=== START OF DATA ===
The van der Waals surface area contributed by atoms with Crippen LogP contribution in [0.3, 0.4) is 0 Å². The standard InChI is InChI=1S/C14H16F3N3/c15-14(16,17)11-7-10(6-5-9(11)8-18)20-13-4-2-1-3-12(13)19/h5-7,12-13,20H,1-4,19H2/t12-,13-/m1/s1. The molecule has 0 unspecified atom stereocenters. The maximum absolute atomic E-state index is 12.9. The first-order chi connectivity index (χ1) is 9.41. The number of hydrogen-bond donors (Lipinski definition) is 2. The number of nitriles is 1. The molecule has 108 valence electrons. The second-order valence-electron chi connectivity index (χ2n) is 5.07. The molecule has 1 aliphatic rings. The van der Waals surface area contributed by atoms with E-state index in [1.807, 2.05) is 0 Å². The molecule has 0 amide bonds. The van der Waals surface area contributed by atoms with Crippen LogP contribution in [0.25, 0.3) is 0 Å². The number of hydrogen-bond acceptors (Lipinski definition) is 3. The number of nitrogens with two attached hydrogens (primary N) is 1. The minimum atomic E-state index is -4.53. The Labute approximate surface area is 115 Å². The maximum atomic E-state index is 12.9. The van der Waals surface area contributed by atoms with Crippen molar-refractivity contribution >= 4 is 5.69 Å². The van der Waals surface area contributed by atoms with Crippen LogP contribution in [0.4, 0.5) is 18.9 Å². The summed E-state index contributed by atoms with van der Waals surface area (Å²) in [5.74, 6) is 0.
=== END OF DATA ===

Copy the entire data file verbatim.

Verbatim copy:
The van der Waals surface area contributed by atoms with Crippen LogP contribution in [0.3, 0.4) is 0 Å². The standard InChI is InChI=1S/C14H16F3N3/c15-14(16,17)11-7-10(6-5-9(11)8-18)20-13-4-2-1-3-12(13)19/h5-7,12-13,20H,1-4,19H2/t12-,13-/m1/s1. The molecule has 0 unspecified atom stereocenters. The maximum absolute atomic E-state index is 12.9. The first-order chi connectivity index (χ1) is 9.41. The number of hydrogen-bond donors (Lipinski definition) is 2. The number of nitriles is 1. The molecule has 108 valence electrons. The second-order valence-electron chi connectivity index (χ2n) is 5.07. The molecule has 1 aliphatic rings. The van der Waals surface area contributed by atoms with E-state index in [1.807, 2.05) is 0 Å². The molecule has 0 amide bonds. The van der Waals surface area contributed by atoms with Crippen LogP contribution in [0.25, 0.3) is 0 Å². The number of hydrogen-bond acceptors (Lipinski definition) is 3. The number of nitrogens with two attached hydrogens (primary N) is 1. The minimum atomic E-state index is -4.53. The Labute approximate surface area is 115 Å². The maximum atomic E-state index is 12.9. The van der Waals surface area contributed by atoms with Crippen molar-refractivity contribution >= 4 is 5.69 Å². The van der Waals surface area contributed by atoms with Crippen LogP contribution in [0.4, 0.5) is 18.9 Å². The summed E-state index contributed by atoms with van der Waals surface area (Å²) in [5.74, 6) is 0.